Friday, February 10, 2012
FFB: Post Mortem - Guy Cullingford
At first I thought this was intended to be a satire of the detective novel. The victim comes back from the dead to solve his own murder? Surely this has to be done with some sense of humor. And it is. But Gilbert Worth is hardly a likable character and his children devoutly loathe him. Yet even though Worth tells the story of his mysterious death with a wicked sense of humor and spends much of the book spying on his relatives and the servants in some keen satiric scenes there is a pervasive somber air about the piece with hints of tragedy about the innate dysfunctionality in this loveless family.
In the early part of the book the best scenes were those in which Worth seems to make fun of his plight as a ghost. He attends his own funeral and hears a musical selection that embarrasses his family as it turns out to be an upbeat folk tune that is a particular favorite of Rosina Peck, his mistress and sex-crazed secretary. Later, he finds himself oddly moved by the sermon the minister gives and falls to his knees in guilt ridden prayer. Even Worth's own father appears to him and attempts to guide him into the afterlife but Worth will have none of that until he solves the mystery that faces him. There is also an entire chapter devoted to the servants in which we learn that the timid housemaid Ada Jenkins has a passionate hobby in stamp collecting and is belittled by her co-workers for such a frivolous, money wasting pastime. The cook Mrs Mace, another maid Jessie, and the nasty gardener Mr. Williams are all sharply drawn portraits with carefully rendered individual voices. When even the minor characters receive this kind of attention from an author you know you have a work of fiction worth some notice. Before the book becomes deadly serious and shifts into a neo-Victorian mode this was one of the highlights for me.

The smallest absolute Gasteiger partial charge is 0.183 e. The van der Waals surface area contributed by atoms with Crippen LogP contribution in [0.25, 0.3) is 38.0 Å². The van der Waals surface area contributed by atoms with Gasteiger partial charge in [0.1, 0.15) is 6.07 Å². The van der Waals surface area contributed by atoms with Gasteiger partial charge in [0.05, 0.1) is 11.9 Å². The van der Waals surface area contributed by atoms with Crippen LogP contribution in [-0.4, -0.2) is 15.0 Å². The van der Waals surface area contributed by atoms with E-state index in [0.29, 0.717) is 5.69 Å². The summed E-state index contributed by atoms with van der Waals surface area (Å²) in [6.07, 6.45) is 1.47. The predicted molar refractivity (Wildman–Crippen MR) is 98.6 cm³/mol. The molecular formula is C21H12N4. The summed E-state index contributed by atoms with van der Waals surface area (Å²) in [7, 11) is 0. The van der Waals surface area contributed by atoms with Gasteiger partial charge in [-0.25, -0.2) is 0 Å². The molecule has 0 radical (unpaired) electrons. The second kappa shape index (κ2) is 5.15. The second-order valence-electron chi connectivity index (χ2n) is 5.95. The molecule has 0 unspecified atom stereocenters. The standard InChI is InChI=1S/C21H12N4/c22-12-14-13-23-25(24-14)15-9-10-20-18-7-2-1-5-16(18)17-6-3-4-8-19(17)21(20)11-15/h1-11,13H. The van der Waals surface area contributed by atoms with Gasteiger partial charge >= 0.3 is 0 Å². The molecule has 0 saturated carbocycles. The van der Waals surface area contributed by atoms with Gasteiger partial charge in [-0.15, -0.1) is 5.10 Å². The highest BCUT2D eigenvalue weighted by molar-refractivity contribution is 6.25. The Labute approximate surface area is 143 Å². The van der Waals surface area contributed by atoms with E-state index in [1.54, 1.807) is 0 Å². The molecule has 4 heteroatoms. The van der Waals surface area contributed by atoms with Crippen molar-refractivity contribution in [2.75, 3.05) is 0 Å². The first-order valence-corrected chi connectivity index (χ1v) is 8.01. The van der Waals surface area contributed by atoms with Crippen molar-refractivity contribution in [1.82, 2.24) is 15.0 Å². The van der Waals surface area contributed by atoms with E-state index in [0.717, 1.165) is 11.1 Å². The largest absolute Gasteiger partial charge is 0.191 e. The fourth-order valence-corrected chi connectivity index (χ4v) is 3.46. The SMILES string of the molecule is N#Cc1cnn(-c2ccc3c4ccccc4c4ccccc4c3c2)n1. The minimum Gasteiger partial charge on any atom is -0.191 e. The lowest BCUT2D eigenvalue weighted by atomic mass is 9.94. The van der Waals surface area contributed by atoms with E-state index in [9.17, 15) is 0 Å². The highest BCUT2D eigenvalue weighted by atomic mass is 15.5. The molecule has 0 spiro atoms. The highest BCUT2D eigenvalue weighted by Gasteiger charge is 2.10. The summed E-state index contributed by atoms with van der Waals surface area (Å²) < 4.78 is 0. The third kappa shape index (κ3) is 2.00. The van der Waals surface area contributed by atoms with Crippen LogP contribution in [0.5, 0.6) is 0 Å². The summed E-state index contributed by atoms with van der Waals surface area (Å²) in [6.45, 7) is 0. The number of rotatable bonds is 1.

The humor dissipates further with Gilbert's "investigation" which he is also writing down in manuscript form. It all becomes excessively melodramatic past the midpoint and by the final scenes I felt like I was reading something by Wilkie Collins or Mary Elizabeth Braddon. Overwrought emotions are on constant display. Multiple confessions of family secrets and murderous impulses force friends and confidantes entrusted with these confessions into dilemmas of moral conscience. Several characters resort to blackmail, there are witnesses to the murder, and witnesses to the witnesses!
This is not meant to disparage the book. On the contrary, Post Mortem (1953) is a remarkable achievement -- begin like a satiric detective novel, add the element of a modern ghost story, then slowly transform the whole work into a Neo-sensation novel. The high emotion is mirrored in the heightened prose sending the story to soaring heights both metaphorically and literally when ghostly husband and haunted wife face each other on the rooftop of Turret House. A neat epilogue written by the son of Worth's publisher brings all the fantasy crashing down to Earth not in anticlimax but in a truly satisfying manner with a final twist that explains both the mystery of Gilbert's death and the riddle of a how a ghost can have written his own autobiography.